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  • Writer's pictureBill Petrie

Granting Myself Permission

How a visit to the ICU changed my perspective.

Today is Christmas when many gather with family and friends to exchange gifts. If you’re reading this on December 25th, there’s a good chance I’m doing exactly that, as Christmas has always been a special day for me and my family. We will exchange gifts, enjoy a fine meal of prime rib, and give thanks for our good fortune.


However, it’s also Monday, which means publishing a blog. If you know me at all, then you know that I attribute a large portion of whatever success I’ve achieved to being consistent, especially when it comes to content creation. So, even though it’s Christmas day, I can’t allow eight years of publishing a blog every Monday just stop because it’s a holiday – even if this one is difficult to write.


Three weeks ago, I wasn’t feeling well and attributed it to a lingering cold and the stress of the final push of the year. Like most people, I not only burn the candle at both ends but also try to light it in the middle to squeeze as much out of it as possible in the shortest imaginable time. I kept drinking fluids in hopes of flushing out whatever ailed me and continued my breakneck pace, assuming I could simply push through the lethargy and fatigue. As you can likely surmise, I was wrong.


I finally went to the doctor, which I don’t like doing – not because I’m fearful, but because it’s time away from things I feel I need to be doing. To make a long (and private) story short, I didn’t realize how sick I was until my doctor sent me to the emergency room, and I was subsequently admitted to the ICU for two days.


In the silence, only broken by the continual beeping of machines monitoring every possible reading from my body, I was terrified. I wasn’t sure what the short or long-term outcome would be and wondered if I would even be home for Christmas. The time I spent in the ICU also gave me an opportunity to reflect on the fact that I need to do a better job of listening to my body as I’m convinced that had I gone to the doctor sooner, I never would been in the hospital, let alone ICU. As an aside, the ICU is simultaneously the worst and most expensive Airbnb in the world. I do not recommend it.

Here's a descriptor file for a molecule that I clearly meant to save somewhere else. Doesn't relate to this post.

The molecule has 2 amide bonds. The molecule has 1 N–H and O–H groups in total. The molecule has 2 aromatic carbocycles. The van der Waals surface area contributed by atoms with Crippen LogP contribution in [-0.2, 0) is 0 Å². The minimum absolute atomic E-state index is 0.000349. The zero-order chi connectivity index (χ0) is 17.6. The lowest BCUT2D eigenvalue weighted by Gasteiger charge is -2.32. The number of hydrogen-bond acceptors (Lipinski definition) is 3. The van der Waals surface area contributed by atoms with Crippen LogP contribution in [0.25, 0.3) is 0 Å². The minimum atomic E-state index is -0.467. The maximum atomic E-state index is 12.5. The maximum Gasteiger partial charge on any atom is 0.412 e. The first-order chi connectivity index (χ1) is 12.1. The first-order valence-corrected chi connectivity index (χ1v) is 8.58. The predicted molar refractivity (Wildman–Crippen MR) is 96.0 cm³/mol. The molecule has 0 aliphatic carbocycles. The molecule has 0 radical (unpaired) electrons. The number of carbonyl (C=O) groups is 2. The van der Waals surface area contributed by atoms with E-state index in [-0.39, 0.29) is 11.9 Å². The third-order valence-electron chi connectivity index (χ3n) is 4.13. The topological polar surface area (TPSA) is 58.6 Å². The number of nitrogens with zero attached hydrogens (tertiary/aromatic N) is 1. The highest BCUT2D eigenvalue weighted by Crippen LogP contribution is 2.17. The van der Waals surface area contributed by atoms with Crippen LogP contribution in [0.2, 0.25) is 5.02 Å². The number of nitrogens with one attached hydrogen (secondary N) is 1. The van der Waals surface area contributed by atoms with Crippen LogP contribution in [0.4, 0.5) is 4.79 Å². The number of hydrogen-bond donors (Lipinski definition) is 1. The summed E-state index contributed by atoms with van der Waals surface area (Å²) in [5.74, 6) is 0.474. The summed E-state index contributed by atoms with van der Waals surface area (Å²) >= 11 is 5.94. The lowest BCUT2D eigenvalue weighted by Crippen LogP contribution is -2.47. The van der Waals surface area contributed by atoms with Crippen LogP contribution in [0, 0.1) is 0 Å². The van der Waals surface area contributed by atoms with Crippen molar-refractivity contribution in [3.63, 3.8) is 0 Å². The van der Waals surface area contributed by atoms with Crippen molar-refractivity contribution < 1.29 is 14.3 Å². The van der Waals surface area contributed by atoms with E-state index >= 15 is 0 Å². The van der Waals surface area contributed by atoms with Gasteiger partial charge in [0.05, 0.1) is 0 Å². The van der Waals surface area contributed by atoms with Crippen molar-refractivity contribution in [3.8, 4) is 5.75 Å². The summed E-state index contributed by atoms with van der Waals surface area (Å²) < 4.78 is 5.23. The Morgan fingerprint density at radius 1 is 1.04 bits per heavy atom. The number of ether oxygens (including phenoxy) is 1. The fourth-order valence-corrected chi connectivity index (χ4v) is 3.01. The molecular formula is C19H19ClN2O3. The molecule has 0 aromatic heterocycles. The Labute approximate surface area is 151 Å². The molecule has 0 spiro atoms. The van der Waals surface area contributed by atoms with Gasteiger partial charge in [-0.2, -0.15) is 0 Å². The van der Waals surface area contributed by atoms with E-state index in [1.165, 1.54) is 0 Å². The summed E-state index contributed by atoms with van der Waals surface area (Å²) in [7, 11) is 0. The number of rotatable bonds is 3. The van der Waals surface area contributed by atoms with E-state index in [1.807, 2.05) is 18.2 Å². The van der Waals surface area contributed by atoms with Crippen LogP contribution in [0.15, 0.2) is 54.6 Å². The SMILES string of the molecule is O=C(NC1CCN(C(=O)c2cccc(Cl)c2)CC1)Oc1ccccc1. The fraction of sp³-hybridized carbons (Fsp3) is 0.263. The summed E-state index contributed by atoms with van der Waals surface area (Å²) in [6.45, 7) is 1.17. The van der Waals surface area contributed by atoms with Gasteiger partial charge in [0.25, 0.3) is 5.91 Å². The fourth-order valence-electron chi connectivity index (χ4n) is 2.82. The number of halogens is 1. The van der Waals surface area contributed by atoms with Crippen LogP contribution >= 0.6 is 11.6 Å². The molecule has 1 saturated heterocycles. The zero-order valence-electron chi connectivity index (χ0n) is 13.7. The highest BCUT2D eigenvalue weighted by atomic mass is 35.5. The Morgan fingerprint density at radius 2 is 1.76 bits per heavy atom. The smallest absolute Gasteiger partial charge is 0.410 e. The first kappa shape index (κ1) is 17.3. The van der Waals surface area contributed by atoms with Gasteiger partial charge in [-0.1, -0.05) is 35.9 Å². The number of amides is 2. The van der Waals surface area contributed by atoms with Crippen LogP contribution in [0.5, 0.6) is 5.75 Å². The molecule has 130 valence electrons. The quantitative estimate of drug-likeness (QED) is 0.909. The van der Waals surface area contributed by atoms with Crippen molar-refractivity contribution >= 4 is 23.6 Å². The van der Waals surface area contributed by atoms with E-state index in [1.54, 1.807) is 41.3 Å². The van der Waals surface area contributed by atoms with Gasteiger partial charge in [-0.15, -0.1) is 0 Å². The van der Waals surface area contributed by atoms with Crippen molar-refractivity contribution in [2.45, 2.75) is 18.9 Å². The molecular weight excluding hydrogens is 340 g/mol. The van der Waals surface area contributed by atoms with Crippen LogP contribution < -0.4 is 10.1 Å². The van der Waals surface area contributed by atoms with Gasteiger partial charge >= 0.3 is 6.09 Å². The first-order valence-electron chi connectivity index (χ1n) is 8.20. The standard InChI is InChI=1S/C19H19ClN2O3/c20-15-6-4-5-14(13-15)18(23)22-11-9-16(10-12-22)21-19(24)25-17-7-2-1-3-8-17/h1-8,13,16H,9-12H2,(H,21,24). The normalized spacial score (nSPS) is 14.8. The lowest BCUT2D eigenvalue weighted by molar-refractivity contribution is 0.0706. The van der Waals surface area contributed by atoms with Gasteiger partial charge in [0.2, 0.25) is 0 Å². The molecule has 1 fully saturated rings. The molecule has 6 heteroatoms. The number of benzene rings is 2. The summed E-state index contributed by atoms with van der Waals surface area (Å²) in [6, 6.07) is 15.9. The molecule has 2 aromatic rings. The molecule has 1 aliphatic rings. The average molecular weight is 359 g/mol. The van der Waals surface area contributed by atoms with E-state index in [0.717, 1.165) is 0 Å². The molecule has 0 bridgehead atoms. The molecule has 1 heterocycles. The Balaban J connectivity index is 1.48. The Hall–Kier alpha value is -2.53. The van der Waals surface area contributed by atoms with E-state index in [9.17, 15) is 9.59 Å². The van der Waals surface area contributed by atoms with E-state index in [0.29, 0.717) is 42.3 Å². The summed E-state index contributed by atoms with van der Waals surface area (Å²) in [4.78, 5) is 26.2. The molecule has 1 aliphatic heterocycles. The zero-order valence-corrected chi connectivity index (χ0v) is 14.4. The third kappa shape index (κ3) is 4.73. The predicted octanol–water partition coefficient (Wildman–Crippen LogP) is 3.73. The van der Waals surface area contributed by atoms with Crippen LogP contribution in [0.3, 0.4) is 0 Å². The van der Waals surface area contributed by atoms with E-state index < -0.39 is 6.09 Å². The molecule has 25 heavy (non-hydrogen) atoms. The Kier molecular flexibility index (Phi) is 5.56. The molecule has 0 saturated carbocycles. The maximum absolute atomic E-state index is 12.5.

After I was discharged, I pondered what changes I needed to make to ensure that there was not a repeat visit to the ICU. One phrase kept coming back to me: granting permission. I have done an abysmal job of giving myself permission to pause, take a break, or even breathe over the past few years. I simply get straight, go forward, and move ahead while neglecting both my mental and physical health.


That stopped after I left the ICU.


  • I’ve given myself permission to step away from my office to prepare and eat healthier meals.

  • I’ve given myself permission to slow down.

  • I’ve given myself permission to take time for myself with exercise and brain breaks.

  • I’ve given myself permission to close brandivate for the week between Christmas and the new year.


Are you giving yourself permission to take time for you? If not, I can assure you that the destination isn’t all that great – something I had to learn the hard way. My hope is that by sharing this – at least the parts I’m comfortable sharing – that it helps someone realize that continual grinding without taking time for self-care will negatively impact your health.


To be clear, I’m in a much better place from a health perspective and plan to be for a long, long time. Candidly, I feel better than I have in months, and my doctor is thrilled with how I’ve recovered. He’s not the only one.


Moving forward, I’m committed to rewiring how my brain works to ensure that the above permissions become part of me as opposed to things I need to consciously think about, but I also know it will take time to do that. However, this week, I’m permitting myself to keep the brandivating to a minimum while I enjoy time with my family.


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